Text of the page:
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A Non-Profit Organization for Child Abuse Survivors Learning to Thrive


Book Review: Dear Little Ones

Dear Little Ones

Dissociative Identity Disorder for Young Alters

By Jade Miller

This is a beautiful little book with a powerful message; easy to read and understand with soft, non-threatening illustrations.

The gentle words come from a caring ‘big sister’ perspective, trying to help little ones understand what’s going on for them within their team. It reinforces that the things that happened were not their fault and that they are safe now. Jade goes on to explain about the others inside, encourages team work and shares how each one is valuable with their own purpose. The notion is introduced that the little ones get to choose what will happen next, that their voice is important. Jade offers them suggestions on how to deal with those unmanageable big feelings and a reassurance that things will get better.

Equally valuable to share with a partner or friend, as a way of trying to help them understand what life is like for those living with Dissociative Identity Disorder.

This book is available to purchase on Amazon & Kindle

Book Review: We Have Come Far

We Have Come Far: Shared Wisdom from Survivors of Extreme Trauma
Ani Rose Whaleswan, Editor
Sojourn Press, 2014
View or buy on Amazon (UK)
View or buy on Amazon (USA)
Review by Jean Riseman


This summer brings us three important books — a cornucopia of information and support, more than we have had in the whole past year.

As far as I know, this is the only anthology of writing about healing by survivors and only the second anthology of survivor writings, period. The first one came out in 1995. Can you imagine! There had been nothing for almost twenty years and then somebody saw the need, responded to it, and invited others to respond to it. Hooray!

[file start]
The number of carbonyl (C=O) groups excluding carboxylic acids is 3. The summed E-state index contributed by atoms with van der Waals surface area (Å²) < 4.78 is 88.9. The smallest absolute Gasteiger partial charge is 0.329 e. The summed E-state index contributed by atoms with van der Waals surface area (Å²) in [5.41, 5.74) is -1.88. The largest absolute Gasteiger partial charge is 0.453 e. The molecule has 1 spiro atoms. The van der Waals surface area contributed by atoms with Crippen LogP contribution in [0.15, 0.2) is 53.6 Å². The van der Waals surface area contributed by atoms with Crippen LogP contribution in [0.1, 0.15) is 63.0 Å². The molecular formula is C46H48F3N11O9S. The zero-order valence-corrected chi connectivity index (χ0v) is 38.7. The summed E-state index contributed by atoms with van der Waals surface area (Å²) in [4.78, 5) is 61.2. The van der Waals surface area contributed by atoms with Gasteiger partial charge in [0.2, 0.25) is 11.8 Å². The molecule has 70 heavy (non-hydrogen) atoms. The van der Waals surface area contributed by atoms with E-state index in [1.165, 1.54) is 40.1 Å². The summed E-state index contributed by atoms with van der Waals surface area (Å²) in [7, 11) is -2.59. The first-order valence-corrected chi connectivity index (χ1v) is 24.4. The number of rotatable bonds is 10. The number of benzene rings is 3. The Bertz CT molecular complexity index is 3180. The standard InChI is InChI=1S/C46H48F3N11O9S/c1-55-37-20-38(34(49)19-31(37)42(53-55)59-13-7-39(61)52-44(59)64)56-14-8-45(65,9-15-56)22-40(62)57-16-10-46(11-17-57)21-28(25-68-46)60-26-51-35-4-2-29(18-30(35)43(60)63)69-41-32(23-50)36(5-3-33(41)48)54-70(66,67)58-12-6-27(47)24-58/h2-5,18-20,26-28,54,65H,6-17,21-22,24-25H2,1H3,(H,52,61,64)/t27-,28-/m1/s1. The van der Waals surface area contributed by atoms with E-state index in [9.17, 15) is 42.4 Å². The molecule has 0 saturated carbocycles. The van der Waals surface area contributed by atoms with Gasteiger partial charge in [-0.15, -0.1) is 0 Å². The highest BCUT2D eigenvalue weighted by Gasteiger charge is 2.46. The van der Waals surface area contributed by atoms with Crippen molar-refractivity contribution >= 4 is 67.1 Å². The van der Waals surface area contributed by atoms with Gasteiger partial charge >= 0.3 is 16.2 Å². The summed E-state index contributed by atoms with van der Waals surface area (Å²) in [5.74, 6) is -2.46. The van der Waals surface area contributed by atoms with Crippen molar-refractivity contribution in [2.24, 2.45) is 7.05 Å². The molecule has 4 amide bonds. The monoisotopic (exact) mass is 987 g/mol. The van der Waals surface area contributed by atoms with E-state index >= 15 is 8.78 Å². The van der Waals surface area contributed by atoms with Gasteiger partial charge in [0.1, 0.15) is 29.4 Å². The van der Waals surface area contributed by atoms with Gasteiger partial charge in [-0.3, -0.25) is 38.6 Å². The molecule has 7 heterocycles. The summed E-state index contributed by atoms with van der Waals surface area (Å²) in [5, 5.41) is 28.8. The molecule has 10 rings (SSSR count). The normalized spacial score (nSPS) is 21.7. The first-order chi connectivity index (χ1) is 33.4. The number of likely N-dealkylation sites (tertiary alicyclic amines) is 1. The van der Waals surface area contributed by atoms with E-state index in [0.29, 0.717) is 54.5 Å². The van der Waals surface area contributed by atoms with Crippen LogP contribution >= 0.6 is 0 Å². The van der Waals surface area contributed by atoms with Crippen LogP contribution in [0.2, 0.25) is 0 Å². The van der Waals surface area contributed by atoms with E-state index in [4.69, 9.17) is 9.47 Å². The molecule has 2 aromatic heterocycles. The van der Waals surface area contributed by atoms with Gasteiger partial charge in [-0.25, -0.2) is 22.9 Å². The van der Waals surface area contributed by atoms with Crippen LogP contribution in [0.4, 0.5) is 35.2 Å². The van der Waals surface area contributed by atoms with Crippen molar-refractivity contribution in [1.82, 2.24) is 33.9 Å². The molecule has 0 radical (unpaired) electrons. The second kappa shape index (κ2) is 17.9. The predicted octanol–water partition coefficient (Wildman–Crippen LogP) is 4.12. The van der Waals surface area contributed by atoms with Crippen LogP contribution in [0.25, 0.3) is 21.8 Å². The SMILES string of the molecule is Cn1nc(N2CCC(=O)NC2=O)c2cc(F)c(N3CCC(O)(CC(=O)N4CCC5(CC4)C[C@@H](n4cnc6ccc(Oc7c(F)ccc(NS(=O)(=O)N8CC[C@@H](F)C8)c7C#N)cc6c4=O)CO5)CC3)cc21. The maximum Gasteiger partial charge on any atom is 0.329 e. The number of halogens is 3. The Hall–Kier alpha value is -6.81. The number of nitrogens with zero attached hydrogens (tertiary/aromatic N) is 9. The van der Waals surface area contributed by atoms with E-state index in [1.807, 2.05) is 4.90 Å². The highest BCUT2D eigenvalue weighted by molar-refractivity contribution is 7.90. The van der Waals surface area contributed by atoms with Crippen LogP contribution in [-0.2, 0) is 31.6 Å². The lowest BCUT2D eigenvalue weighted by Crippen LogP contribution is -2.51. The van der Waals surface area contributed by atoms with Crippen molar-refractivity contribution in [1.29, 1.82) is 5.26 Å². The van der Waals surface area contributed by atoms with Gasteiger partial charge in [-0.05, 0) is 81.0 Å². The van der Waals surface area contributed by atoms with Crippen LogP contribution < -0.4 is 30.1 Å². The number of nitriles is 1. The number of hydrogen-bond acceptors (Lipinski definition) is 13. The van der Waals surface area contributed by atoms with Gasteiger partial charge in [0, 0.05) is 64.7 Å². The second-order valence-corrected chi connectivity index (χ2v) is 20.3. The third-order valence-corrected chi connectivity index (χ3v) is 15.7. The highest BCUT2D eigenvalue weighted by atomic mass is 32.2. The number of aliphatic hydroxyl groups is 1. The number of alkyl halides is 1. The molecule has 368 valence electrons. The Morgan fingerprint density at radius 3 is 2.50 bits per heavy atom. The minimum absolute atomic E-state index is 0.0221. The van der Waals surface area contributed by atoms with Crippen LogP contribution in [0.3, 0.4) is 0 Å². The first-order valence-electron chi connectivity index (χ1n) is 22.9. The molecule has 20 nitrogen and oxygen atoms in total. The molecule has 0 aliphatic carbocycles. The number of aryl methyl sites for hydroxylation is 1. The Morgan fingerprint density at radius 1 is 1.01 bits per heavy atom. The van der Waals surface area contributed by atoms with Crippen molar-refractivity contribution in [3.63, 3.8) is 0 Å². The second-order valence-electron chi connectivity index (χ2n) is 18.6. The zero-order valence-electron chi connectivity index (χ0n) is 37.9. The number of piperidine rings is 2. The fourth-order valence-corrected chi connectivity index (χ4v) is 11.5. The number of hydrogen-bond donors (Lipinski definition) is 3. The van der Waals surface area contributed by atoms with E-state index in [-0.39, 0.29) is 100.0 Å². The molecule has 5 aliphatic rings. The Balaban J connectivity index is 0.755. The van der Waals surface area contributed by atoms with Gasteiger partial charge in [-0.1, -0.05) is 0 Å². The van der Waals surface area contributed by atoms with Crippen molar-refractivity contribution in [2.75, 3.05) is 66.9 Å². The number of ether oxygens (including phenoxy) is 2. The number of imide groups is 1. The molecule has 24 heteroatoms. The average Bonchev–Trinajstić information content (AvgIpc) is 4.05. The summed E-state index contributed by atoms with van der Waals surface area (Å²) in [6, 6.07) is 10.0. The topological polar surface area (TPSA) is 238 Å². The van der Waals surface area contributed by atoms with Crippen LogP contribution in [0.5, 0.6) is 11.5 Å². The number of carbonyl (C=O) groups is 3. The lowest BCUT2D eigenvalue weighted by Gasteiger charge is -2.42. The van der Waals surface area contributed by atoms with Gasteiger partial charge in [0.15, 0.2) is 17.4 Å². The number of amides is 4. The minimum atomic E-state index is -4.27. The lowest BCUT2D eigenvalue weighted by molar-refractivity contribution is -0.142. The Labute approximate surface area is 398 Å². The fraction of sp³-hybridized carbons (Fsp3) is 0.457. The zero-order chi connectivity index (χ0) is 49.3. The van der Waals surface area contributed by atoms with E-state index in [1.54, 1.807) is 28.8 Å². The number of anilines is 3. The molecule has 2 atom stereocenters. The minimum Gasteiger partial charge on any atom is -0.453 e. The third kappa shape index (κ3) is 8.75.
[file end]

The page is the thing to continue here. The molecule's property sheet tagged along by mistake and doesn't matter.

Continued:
Ani Rose sees the book as a collective endeavor and honors each person’s point of view and voice. She doesn’t footnote, explain, or change wording, she just lets each person’s wisdom shine in words that come straight from the heart. Although the stories and poems and styles are very different, all twenty-one chapters have truth, hope, and courage in common. Each is inspiring.

You may recognize some of the names: among them are Wanda Karriker, Lynn Schirmer, Alikina, Janet Thomas, Ani Rose Whaleswan and Jean Riseman. Others will be new to you. You will find that they have every bit as much to say as the more well-known authors. Many of the entries are full of ideas I never thought of. Many are intensely spiritual and brought me to the verge of tears. All of them touched me deeply and will stay with me for a long, long time.

I’ll end by quoting from Ani Rose’s introduction.

We have come far, and we will continue on – as we always have. May the real life experiences here inspire you with the knowledge that you are not alone as a survivor or a professional or a friend, and encourage you to continue on, to share your own stories when and where you can, to educate, to whistleblow and advocate safely, and to always remember that we are always stronger – and we are stronger together. A braver, kinder world is possible, and we are helping to create it, globally.

It is when we connect that we are strongest. Abuse is always about isolation, about power-over, about difference. But life itself, and living it fully (perhaps the best definition of “healing”) is about connection, power-with and what we all have in common.”

May you never again believe that you are alone.